Stream Drew Kennedy’s New Album ‘At Home in the Big Lonesome’
Songwriter Drew Kennedy is a workhorse, having made the decision to dedicate his life to the craft when he moved to Texas from Pennsylvania years ago to pursue a life in music. Since then he’s released seven albums and is preparing to release his eighth, At Home in the Big Lonesome. On his new album, Kennedy explores lost love, small town life, and fatherhood, the last of which played a major role in the creation of the album as Kennedy’s second son, Oliver, was born mere hours into the record’s first recording session. The resulting collection blends Texas country, folk and roots, and pop rock influences, overlayed with artfully crafted stories.
Kennedy has written ND an exclusive behind-the-scenes look at the making of the album, which you can read below. Below that, stream At Home in the Big Lonesome in its entirety before its November 3 release date.
The words “baby coming now” flashed across the screen.
“I’ll book a flight,” my manager said.
I called Holly and told her I was on my way. Then I headed to the bathroom and threw up.
The baby was two months early, and I was exactly one take into recording a new record.
Two hours later I was watching a room full of world-class musicians play along to my scratch tracks via a garbled Wi-Fi FaceTime connection thirty thousand feet in the air, but after that my memory fails me. I had a layover somewhere, but the only thing I remember about the trip home other than the disembodied sounds of studio work was that someone directly in front of me boarding the flight home to San Antonio was wearing a t-shirt from a festival I had played. I stared at my name on the back of the shirt for what seemed like an eternity. Then I was sitting in the passenger seat of a friend’s car, and after that, I remember the mixed look of relief and pain on my wife’s face when I walked into her room.
A few hours later I became a father for the second time.
This ain’t no spring break story. If you’re looking for songs about a bonfire party in a field or hell-raising anthems to crack a Natty Light to, well, you’ll be disappointed. Don’t get me wrong… I’ve done all of those things. I’m just not doing them now.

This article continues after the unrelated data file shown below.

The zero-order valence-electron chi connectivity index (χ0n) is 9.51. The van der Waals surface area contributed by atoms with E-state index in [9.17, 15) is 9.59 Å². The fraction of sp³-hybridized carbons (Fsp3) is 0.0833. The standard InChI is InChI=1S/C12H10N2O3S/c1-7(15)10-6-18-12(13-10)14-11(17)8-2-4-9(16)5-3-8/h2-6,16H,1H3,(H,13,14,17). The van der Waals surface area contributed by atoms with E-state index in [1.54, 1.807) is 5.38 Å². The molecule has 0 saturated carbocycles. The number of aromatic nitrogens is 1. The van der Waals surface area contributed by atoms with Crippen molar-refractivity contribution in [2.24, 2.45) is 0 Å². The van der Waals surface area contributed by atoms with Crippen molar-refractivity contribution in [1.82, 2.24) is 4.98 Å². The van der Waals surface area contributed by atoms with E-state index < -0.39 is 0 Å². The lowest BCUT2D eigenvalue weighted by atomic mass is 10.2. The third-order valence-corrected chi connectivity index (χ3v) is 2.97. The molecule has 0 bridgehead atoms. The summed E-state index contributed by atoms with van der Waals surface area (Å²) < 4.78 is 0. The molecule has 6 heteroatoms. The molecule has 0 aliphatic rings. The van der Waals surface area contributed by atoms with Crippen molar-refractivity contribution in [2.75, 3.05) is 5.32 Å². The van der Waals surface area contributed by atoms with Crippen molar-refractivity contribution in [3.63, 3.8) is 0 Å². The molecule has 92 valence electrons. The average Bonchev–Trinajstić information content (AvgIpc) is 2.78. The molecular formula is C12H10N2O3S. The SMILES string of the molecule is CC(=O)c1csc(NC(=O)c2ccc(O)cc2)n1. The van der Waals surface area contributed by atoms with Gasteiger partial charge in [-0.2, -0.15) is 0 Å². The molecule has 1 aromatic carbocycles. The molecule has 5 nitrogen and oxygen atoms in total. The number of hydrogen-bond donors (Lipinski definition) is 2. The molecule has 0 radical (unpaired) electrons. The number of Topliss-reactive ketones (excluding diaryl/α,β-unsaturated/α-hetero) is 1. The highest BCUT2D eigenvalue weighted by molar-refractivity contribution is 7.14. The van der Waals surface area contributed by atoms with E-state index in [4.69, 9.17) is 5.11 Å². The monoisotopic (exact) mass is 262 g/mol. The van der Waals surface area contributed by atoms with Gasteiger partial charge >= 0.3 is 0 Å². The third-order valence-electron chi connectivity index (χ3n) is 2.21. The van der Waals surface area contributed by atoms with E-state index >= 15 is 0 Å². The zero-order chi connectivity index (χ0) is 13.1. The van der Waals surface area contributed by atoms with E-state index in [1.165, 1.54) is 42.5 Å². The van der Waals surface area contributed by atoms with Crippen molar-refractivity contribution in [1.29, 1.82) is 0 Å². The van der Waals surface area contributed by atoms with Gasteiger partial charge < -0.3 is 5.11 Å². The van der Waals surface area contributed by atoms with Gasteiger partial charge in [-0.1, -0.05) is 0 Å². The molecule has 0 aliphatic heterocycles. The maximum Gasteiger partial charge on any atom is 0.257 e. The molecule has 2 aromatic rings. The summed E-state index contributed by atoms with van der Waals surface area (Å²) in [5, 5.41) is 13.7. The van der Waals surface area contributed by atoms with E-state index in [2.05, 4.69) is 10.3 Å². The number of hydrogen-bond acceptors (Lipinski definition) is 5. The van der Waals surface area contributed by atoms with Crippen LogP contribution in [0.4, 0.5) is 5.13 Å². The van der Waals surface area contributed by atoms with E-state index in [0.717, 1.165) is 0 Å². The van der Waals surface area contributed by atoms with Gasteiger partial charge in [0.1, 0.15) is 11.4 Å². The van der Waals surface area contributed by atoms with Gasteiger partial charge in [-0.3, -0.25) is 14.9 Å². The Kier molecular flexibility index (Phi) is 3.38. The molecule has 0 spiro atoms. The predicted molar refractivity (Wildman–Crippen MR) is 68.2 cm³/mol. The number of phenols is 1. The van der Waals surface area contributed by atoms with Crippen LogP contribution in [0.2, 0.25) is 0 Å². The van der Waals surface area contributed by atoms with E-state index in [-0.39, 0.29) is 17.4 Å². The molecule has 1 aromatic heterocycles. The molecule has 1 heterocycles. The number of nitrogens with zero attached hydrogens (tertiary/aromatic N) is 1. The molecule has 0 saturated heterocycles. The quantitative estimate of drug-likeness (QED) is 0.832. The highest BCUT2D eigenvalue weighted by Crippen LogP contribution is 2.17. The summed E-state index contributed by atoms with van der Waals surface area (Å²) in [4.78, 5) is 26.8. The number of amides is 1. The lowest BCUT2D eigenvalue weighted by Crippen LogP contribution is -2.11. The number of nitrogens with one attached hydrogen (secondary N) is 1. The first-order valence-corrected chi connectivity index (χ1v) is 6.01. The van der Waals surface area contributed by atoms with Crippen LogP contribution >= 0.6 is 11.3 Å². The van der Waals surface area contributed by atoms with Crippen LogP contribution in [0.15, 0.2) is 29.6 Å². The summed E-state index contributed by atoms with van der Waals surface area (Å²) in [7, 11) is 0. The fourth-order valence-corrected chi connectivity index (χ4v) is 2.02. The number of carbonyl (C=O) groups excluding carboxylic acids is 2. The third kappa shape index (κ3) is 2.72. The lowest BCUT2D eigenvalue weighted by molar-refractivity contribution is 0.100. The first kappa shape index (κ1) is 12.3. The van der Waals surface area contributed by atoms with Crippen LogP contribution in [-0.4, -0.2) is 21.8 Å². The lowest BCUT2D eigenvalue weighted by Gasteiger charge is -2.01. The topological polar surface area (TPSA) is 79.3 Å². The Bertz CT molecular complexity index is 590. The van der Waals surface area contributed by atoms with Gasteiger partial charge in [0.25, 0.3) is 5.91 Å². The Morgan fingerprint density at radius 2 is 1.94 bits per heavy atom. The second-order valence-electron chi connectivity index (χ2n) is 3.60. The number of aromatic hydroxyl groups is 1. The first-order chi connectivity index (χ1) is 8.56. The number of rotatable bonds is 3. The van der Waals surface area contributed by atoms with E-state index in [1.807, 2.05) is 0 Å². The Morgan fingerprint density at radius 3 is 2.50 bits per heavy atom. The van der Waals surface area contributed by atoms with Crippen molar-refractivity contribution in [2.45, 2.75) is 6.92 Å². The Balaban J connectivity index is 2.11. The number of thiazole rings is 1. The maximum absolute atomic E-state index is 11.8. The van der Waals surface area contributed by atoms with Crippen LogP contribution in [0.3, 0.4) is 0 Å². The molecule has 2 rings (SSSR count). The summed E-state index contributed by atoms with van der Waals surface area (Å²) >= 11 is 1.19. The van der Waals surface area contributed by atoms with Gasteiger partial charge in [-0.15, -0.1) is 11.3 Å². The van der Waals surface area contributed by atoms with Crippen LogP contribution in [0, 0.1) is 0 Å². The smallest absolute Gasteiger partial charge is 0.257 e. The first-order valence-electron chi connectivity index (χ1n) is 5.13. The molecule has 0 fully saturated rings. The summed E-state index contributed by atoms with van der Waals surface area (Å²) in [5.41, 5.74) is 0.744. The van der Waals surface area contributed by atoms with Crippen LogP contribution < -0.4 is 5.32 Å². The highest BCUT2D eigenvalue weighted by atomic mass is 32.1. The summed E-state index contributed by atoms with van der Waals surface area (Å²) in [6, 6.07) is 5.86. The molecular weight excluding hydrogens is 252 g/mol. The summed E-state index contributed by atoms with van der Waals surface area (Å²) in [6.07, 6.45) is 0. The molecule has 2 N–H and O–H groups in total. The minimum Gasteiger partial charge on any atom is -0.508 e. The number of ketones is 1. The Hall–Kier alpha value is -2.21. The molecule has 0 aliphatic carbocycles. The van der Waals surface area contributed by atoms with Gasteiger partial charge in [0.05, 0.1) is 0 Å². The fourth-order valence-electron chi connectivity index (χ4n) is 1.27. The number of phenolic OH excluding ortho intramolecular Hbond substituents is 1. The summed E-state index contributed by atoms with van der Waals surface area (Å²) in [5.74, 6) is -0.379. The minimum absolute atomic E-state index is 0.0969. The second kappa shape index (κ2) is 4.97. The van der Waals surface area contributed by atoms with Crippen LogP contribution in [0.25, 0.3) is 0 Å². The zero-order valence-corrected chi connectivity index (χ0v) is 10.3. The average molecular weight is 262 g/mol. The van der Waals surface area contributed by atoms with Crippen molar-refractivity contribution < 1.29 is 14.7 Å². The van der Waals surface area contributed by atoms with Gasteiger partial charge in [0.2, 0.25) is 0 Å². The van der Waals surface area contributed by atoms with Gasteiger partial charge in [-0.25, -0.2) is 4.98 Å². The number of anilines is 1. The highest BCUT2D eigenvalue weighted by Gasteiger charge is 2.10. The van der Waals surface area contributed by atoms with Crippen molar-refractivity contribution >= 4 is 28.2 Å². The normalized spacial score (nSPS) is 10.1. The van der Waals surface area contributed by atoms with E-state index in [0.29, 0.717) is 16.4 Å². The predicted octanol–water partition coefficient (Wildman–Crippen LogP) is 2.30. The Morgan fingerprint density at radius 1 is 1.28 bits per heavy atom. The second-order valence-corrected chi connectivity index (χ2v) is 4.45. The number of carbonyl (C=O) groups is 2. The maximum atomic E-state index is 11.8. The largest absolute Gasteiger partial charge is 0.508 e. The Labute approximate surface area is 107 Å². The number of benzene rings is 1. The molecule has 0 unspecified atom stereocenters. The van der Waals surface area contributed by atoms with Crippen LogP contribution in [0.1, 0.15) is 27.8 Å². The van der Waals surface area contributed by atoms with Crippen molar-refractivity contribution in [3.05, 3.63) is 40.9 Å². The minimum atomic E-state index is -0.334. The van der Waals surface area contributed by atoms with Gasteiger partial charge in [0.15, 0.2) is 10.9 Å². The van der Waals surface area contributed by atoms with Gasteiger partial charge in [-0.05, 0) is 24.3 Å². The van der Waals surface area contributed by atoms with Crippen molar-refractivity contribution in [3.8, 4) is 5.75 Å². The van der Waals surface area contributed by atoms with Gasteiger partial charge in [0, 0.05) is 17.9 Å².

This is the story of a guy in his mid-thirties with a young family. This is the story of how youth shapes a person, and how that person might then shape the life that is ahead of him. This is the story of a Pennsylvania kid who did a cannonball into Texas in search of the mystical inspiration that gave Guy Clark and Robert Earl Keen and Walt Wilkins and Bruce Robison their voices. This is the story of a life devoted to the craft, of a 13-year path that eventually landed him in Nashville, almost exactly halfway between his past and his present as far as the geography goes, to put that devotion down on tape.
We had to change quite a bit of our game plan for what was to become the record that will forever be exactly as old as Oliver because, quite simply, a life ended up changing what this record would become. After 37 days with him in the NICU the songs felt different. The sounds felt different. I felt different.
There are plenty of stories about life on a beach somewhere, and when my feet hit the sand you can bet those are the songs I’m queuing up, but that’s not my story — that’s my vacation.
To be honest, I got tired of waiting for somebody to sing to me on the radio. I kept wanting to hear someone tell a story that I could relate to at this moment in my life, but I couldn’t find it.
So I figured I’d sing it myself.
This is the story of what life is like for those of us somewhere in the middle of it all — the journey to get to this point, and the giant question mark-shaped path we’re following onward from here. Of how even the best laid plans for your next big step have to so often be altered because, well, because life calls.
Quite literally, sometimes.